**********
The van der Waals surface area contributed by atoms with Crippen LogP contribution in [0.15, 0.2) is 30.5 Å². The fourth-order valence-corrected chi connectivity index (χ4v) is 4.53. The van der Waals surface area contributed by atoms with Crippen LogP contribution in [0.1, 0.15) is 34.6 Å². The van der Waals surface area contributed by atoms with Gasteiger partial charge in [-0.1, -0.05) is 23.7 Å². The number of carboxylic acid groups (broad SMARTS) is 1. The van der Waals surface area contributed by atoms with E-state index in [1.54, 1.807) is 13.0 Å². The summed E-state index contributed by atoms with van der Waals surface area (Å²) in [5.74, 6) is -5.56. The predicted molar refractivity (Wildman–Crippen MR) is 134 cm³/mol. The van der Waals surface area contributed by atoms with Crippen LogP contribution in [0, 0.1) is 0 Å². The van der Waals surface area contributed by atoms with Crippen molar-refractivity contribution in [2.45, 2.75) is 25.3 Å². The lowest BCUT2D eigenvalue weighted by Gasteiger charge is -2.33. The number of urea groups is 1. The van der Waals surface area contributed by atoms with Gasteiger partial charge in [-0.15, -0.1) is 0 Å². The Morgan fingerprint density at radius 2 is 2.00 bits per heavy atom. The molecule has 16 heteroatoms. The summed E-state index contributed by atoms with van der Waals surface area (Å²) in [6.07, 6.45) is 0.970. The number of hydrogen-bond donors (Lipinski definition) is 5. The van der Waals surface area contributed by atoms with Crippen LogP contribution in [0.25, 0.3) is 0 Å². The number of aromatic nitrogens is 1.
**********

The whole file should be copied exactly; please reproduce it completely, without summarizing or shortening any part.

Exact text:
The van der Waals surface area contributed by atoms with Crippen LogP contribution in [0.15, 0.2) is 30.5 Å². The fourth-order valence-corrected chi connectivity index (χ4v) is 4.53. The van der Waals surface area contributed by atoms with Crippen LogP contribution in [0.1, 0.15) is 34.6 Å². The van der Waals surface area contributed by atoms with Gasteiger partial charge in [-0.1, -0.05) is 23.7 Å². The number of carboxylic acid groups (broad SMARTS) is 1. The van der Waals surface area contributed by atoms with E-state index in [1.54, 1.807) is 13.0 Å². The summed E-state index contributed by atoms with van der Waals surface area (Å²) in [5.74, 6) is -5.56. The predicted molar refractivity (Wildman–Crippen MR) is 134 cm³/mol. The van der Waals surface area contributed by atoms with Crippen LogP contribution in [0, 0.1) is 0 Å². The van der Waals surface area contributed by atoms with Crippen molar-refractivity contribution in [2.45, 2.75) is 25.3 Å². The lowest BCUT2D eigenvalue weighted by Gasteiger charge is -2.33. The number of urea groups is 1. The van der Waals surface area contributed by atoms with Gasteiger partial charge in [-0.15, -0.1) is 0 Å². The Morgan fingerprint density at radius 2 is 2.00 bits per heavy atom. The molecule has 16 heteroatoms. The summed E-state index contributed by atoms with van der Waals surface area (Å²) in [6.07, 6.45) is 0.970. The number of hydrogen-bond donors (Lipinski definition) is 5. The van der Waals surface area contributed by atoms with Crippen LogP contribution in [0.25, 0.3) is 0 Å². The number of aromatic nitrogens is 1.